A West Coast regular with Chevy bodied F/Cs in the early 70s, turned touring pro and match racer in the mid-70s with FOMOCO shells, Gary Burgin adopted the "Orange Baron" nickname in 1976. Burgin was IHRA record holder the same year at 6.14/236 and won the NHRA Nationals. In 77 Burgin switched back to a Monza shell, later went back to a Mustang shell, then back to one of those "what is it?" Firebird bodies in 83 to close out his career. According to Norman Hechtkoff "The silly economics of Drag Racing eventually sent Burgin to other pursuits. Gary became an exporter of racing equipment. He made it easier for racers in Europe, Asia, Australia and elsewhere to get the right stuff to go drag racing." (Photo by John Farr)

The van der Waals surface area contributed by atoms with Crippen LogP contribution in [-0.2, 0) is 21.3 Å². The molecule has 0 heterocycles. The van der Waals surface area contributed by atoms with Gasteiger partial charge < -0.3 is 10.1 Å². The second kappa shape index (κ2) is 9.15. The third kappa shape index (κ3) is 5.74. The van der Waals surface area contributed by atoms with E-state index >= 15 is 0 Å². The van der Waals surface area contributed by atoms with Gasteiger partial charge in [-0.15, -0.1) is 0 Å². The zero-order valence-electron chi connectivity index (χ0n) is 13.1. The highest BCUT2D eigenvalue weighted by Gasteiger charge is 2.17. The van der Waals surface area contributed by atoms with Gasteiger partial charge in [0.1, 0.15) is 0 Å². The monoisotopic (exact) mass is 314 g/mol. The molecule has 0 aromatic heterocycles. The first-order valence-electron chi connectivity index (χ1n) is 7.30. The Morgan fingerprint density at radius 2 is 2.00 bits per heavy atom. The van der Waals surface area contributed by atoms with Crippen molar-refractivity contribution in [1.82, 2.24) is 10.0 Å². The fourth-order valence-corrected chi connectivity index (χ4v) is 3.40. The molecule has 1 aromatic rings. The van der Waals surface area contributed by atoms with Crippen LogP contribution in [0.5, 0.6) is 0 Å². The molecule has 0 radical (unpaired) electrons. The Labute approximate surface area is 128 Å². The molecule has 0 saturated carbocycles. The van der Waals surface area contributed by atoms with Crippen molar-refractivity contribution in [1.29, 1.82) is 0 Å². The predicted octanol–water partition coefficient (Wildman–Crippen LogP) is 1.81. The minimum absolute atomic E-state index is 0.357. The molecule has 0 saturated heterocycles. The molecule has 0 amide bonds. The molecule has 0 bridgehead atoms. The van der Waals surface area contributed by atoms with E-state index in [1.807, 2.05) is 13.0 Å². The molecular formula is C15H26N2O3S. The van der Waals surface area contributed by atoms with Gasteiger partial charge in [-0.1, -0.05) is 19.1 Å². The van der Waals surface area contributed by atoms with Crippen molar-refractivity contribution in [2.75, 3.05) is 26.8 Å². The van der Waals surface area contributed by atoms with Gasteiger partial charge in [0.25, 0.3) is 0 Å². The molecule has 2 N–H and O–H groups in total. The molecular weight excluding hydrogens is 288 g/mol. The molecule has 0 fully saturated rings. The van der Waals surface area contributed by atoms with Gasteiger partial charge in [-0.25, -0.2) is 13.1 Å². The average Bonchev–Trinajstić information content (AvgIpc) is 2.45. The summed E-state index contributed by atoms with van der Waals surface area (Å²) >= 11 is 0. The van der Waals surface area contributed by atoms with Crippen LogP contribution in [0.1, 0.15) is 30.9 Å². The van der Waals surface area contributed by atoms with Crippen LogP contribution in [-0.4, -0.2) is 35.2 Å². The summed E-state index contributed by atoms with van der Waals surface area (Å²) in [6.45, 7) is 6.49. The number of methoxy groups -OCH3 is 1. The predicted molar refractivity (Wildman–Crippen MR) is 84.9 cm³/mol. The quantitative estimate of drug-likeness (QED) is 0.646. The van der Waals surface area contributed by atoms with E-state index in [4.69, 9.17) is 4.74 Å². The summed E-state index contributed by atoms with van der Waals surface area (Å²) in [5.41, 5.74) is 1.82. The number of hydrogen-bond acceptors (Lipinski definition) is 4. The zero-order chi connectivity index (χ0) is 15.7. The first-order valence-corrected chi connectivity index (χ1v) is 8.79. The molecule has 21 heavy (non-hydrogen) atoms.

Ray Godman's Woody Gilmore built, Don Kirby sprayed, Preston Davis driven Tennessee Bo-Weevil tows out of the lanes next to the Blue Max at Warner Robins, Ga., during the 72 season. Godman participated in the first NHRA Nationals in 1955, ran a string of T/F cars before switching to funny cars in 1972. Team started 72 season running both T/F and F/C, soon concentrated strictly on the flopper; was rewarded by winning 72 Div 2 funny car title. Yellow and blue Mustang body replaced the Cuda in 73. Later Satellite bodied entry driven by Larry LaDue that concentrated on IHRA racing in the south closed out the Bo-Weevil legacy in the late-70s. Career highlight was taking runner-up to Tom McEwen at 72 PRO race at Tulsa. (Photo by Franko)